In an increasingly urban world, violence in cities has become a major challenge to humanitarian organizations used to working primarily in rural areas. Around 50,000 people die each year as a result of conflict. That number rises to 400,000 if you include the death toll linked to violence in the world’s most dangerous mega-cities.
A discussion event hosted by the ICRC and the All-Party Parliamentary Group on Conflict Issues in London looked at whether and how humanitarians should respond.
Ours is an “urban century,” according to Robert Muggah, Research Director of the Igarapé Institute in Brazil. Currently half of the world’s population live in urban areas and by 2050 the figure will rise to 75%.
Cities – as places of power, media attention, transport intersection and economic opportunity – are prime locations for struggles over space and resources, according to Elena Lucchi, International Consultant on Humanitarian Affairs. How urban infrastructure keeps pace with the rapid growth of cities can determine levels of violence. Rather than living in formal structures, a large proportion of urban residents – around a billion people globally – live in slums where access to State services is dramatically reduced and social exclusion prevails.
The phenomenon of violence and urbanization has led academics and aid workers alike to challenge the rural bias of humanitarian agencies working across the world. Local mayors, Mr Muggah observes, have no problem defining violence within their cities as war. Yet because such violence lies outside the traditional notion of armed conflict and thus the conventional scope of action for humanitarian organizations, the agencies have been loath to engage. And when they have engaged they have been criticized for “mission creep” by wary national governments.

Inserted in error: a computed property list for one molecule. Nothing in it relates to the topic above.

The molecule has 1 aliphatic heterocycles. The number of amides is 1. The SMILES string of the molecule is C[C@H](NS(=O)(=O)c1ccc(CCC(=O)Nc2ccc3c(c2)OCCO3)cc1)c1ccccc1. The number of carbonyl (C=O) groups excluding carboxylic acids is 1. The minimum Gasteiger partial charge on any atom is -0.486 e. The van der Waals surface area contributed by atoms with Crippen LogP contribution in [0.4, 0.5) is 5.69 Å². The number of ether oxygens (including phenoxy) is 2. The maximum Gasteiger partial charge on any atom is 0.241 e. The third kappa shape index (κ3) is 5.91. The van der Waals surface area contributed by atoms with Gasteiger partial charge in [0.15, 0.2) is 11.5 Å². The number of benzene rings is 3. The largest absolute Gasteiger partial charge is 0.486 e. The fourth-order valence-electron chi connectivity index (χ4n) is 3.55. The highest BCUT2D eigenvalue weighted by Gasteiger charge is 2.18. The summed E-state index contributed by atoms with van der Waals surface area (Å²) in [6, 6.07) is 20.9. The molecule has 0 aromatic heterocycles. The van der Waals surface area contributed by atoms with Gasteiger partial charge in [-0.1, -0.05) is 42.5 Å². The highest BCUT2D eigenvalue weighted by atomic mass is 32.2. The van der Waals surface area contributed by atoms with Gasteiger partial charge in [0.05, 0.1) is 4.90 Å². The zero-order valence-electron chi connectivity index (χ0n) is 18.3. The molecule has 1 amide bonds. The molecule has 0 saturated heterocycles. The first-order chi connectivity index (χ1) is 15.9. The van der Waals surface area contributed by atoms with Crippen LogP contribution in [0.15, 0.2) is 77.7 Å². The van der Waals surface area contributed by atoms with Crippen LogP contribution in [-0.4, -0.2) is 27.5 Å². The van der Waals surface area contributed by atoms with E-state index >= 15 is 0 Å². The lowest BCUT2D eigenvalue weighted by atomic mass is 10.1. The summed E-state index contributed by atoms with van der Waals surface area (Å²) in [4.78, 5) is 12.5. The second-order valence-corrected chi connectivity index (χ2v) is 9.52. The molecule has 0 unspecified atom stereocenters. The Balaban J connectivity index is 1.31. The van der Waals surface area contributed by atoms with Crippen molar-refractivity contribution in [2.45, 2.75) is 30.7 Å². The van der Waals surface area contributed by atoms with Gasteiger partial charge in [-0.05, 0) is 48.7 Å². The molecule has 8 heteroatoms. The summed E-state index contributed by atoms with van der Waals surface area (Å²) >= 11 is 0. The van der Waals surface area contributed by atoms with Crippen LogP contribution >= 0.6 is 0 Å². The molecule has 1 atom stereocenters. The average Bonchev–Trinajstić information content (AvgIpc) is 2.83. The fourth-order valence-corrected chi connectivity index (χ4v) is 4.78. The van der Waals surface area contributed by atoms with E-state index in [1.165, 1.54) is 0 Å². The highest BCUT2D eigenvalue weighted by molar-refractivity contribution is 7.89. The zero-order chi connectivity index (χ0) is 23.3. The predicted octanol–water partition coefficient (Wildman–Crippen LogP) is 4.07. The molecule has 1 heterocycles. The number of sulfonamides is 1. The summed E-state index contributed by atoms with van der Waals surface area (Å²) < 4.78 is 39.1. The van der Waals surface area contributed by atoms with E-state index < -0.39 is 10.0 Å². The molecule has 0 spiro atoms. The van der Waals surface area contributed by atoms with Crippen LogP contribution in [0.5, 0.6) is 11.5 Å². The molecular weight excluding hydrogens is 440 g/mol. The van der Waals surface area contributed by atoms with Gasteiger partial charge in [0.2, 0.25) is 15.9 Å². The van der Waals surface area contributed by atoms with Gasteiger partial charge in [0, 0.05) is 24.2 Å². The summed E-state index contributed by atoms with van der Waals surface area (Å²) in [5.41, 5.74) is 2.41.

The ICRC has started to examine new approaches to urban violence and how it might help to alleviate suffering in cities. Its projects have sprung up in places as diverse as Mexico City and Belfast in Northern Ireland. Responding to urban violence poses its own set of challenges, as Geoff Loane, head of mission for the ICRC in the UK and Ireland can testify. Access to stakeholders in a society like Northern Ireland, that is carefully managed and divided by both physical and psychological structures, such as peace walls, murals, flags and marches, is no easy task.
To speak to the power brokers and gain the acceptance needed to operate often requires going behind bars to talk to gang leaders and others in prison to gain their trust, ICRC policy expert Pascal Daudin observes. This is intimidating for individuals involved. But it is also an uncomfortable challenge to traditional State authorities, not least the police, who remain at least nominally in charge of ensuring peace and stability within the confines of a city.
The aim, however, is far from disempowerment. As Mr Daudin explains, the ICRC can improve its response by activating networks and working with community groups, as well as National Red Cross or Red Crescent Societies, to reach vulnerable areas and bring help to those in need. Long term stability rests with those within the urban setting, not those visiting from outside.
How humanitarian organizations can and should work in such urban environments is as yet uncertain. But the humanitarian imperative is definitely there, as is the work that must be done to alleviate current levels of suffering.
The APPG on Conflict Issues aims to encourage dialogue, on the basis of expert information and opinion from across the political spectrum, on issues relating to conflict, especially on the practical means of preventing, transforming and resolving violent conflict.
The panel discussion took place in London on 21 March 2013.